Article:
Catching Up: Breakfast at Tiffany’s
We all have gaps in our cinematic knowledge, films which, if we confess our ignorance of, someone, somewhere will say, “How have you not seen that?!” Catching Up is about these films, and viewing them so long after seemingly everyone else has. Some of these entries may be shocking, some are embarrassing, but all of them are classics.
Directed by Blake Edwards, originally released in 1961. Society girl Holly Golightly (Audrey Hepburn) continually tries and fails to gold dig her way into rich men’s hearts, while slowly falling for her new neighbor, Paul (George Peppard).
Wait, you really haven’t seen this?
When trying to decide which film to tackle next for this column, I came to a shameful revelation: I had only seen one Audrey Hepburn movie (My Fair Lady). So I decided it was high time to rectify that, and what better film to use than the one featuring the legendary actress’s most iconic role?
Winner of two Oscars, member of multiple “best-of” lists, including several of AFI’s “100 Years…” series. But the look of this film is its true stamp on pop culture. Hepburn’s comically long cigarette holder, her sunglasses, her black dress, all of her in this film are absolutely indelible. Everyone knows them, even if they don’t know the movie.
In more recent years, some have (rightfully) taken issue with some rather ugly ethnic caricature in the film, and it’s often held up as an example of older Hollywood’s reliance on stereotypes of minorities. I doubt that’s the legacy the filmmakers had in mind, but them’s the breaks.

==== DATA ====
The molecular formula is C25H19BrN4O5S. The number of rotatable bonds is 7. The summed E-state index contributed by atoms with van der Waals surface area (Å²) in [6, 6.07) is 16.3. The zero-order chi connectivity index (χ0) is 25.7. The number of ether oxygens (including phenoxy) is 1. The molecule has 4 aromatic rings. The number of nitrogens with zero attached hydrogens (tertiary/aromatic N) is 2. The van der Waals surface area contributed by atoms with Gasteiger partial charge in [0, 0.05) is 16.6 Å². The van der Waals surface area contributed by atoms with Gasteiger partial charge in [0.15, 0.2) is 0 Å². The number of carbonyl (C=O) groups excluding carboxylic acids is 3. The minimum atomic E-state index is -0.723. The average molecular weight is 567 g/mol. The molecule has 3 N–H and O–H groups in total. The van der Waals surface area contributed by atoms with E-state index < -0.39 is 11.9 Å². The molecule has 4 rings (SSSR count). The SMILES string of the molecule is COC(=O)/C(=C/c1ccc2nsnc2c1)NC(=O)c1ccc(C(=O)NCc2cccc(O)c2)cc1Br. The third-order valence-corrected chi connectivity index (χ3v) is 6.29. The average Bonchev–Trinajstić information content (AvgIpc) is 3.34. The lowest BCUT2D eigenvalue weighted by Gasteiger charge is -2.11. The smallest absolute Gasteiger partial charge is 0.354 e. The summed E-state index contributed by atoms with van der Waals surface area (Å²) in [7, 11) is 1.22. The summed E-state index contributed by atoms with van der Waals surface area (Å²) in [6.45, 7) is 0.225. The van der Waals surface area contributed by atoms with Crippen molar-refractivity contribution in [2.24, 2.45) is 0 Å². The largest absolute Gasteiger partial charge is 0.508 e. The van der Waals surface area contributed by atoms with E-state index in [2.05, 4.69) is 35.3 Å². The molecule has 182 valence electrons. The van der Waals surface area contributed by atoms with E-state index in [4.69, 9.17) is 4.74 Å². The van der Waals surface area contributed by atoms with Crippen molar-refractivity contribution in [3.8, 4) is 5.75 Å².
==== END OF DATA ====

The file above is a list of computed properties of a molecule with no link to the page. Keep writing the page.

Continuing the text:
What did you know about it beforehand?
I knew about the “look,” because everyone knows that look. I knew that Mickey Rooney plays a Japanese stereotype. I knew that it was based on a story by Truman Capote, and as someone mainly familiar with his stuff through In Cold Blood and the Philip Seymour Hoffman biopic, the subject matter seemed… incongruous, to say the least.
Did what you know matter?
Not really. No one talks about the plot, but it’s a good one. Holly and Paul have a very sweet, affecting little love story here. They’re both odd, slightly broken people who mesh well together, but they’re kept apart by the fact that they’re both sort of prostituting themselves. Holly goes after rich men, while Paul is “kept” by a wealthier older woman. Holly is trying to rebuild herself from an impoverished past to something greater, while Paul, a writer, wants to recapture his creative spark, which has been blocked for years now. You want to see them together both because they are both likable and, more importantly, because they’re even more likable together (something most romance movies seem to not think is necessary for us to care).
I must admit, I was more than a little prepared to reflexively condemn the movie based on the race stuff. While those aspects are awful (and I’ll get to it in a second), everything else was mostly able to win me over.
Also, I was under the impression that Tiffany’s played some kind of larger role in the story beyond two scenes. Like, I was picturing it being a recurring, important location in the film. I have no idea how I formed that expectation.
Did anything surprise you?